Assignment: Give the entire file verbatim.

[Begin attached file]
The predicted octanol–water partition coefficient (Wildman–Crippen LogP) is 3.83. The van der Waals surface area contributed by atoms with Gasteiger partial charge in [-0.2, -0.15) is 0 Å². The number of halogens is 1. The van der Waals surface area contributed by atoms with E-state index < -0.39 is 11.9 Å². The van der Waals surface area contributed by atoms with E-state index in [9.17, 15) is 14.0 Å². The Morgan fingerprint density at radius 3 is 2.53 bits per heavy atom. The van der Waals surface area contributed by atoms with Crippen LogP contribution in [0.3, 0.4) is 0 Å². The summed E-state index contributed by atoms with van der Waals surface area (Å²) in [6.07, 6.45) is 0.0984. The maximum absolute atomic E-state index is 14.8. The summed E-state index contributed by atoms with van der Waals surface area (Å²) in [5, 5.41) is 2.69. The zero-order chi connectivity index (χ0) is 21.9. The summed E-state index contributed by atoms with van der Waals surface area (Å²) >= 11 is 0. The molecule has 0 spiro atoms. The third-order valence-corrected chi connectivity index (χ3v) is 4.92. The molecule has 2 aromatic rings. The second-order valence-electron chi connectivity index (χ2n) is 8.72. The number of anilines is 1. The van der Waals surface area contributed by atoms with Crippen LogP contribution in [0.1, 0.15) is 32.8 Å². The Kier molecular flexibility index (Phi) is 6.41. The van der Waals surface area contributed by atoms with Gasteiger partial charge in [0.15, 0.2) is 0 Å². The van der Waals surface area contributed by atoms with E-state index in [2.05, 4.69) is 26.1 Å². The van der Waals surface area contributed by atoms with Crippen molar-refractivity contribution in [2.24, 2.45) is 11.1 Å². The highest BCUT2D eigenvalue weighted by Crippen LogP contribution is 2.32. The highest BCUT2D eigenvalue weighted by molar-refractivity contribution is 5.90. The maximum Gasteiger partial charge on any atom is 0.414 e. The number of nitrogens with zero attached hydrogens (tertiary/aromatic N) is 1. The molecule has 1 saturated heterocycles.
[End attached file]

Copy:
The predicted octanol–water partition coefficient (Wildman–Crippen LogP) is 3.83. The van der Waals surface area contributed by atoms with Gasteiger partial charge in [-0.2, -0.15) is 0 Å². The number of halogens is 1. The van der Waals surface area contributed by atoms with E-state index < -0.39 is 11.9 Å². The van der Waals surface area contributed by atoms with E-state index in [9.17, 15) is 14.0 Å². The Morgan fingerprint density at radius 3 is 2.53 bits per heavy atom. The van der Waals surface area contributed by atoms with Crippen LogP contribution in [0.3, 0.4) is 0 Å². The summed E-state index contributed by atoms with van der Waals surface area (Å²) in [6.07, 6.45) is 0.0984. The maximum absolute atomic E-state index is 14.8. The summed E-state index contributed by atoms with van der Waals surface area (Å²) in [5, 5.41) is 2.69. The zero-order chi connectivity index (χ0) is 21.9. The summed E-state index contributed by atoms with van der Waals surface area (Å²) >= 11 is 0. The molecule has 0 spiro atoms. The third-order valence-corrected chi connectivity index (χ3v) is 4.92. The molecule has 2 aromatic rings. The second-order valence-electron chi connectivity index (χ2n) is 8.72. The number of anilines is 1. The van der Waals surface area contributed by atoms with Crippen LogP contribution in [0.1, 0.15) is 32.8 Å². The Kier molecular flexibility index (Phi) is 6.41. The van der Waals surface area contributed by atoms with Gasteiger partial charge in [0.15, 0.2) is 0 Å². The van der Waals surface area contributed by atoms with E-state index in [2.05, 4.69) is 26.1 Å². The van der Waals surface area contributed by atoms with Crippen molar-refractivity contribution in [2.24, 2.45) is 11.1 Å². The highest BCUT2D eigenvalue weighted by Crippen LogP contribution is 2.32. The highest BCUT2D eigenvalue weighted by molar-refractivity contribution is 5.90. The maximum Gasteiger partial charge on any atom is 0.414 e. The number of nitrogens with zero attached hydrogens (tertiary/aromatic N) is 1. The molecule has 1 saturated heterocycles.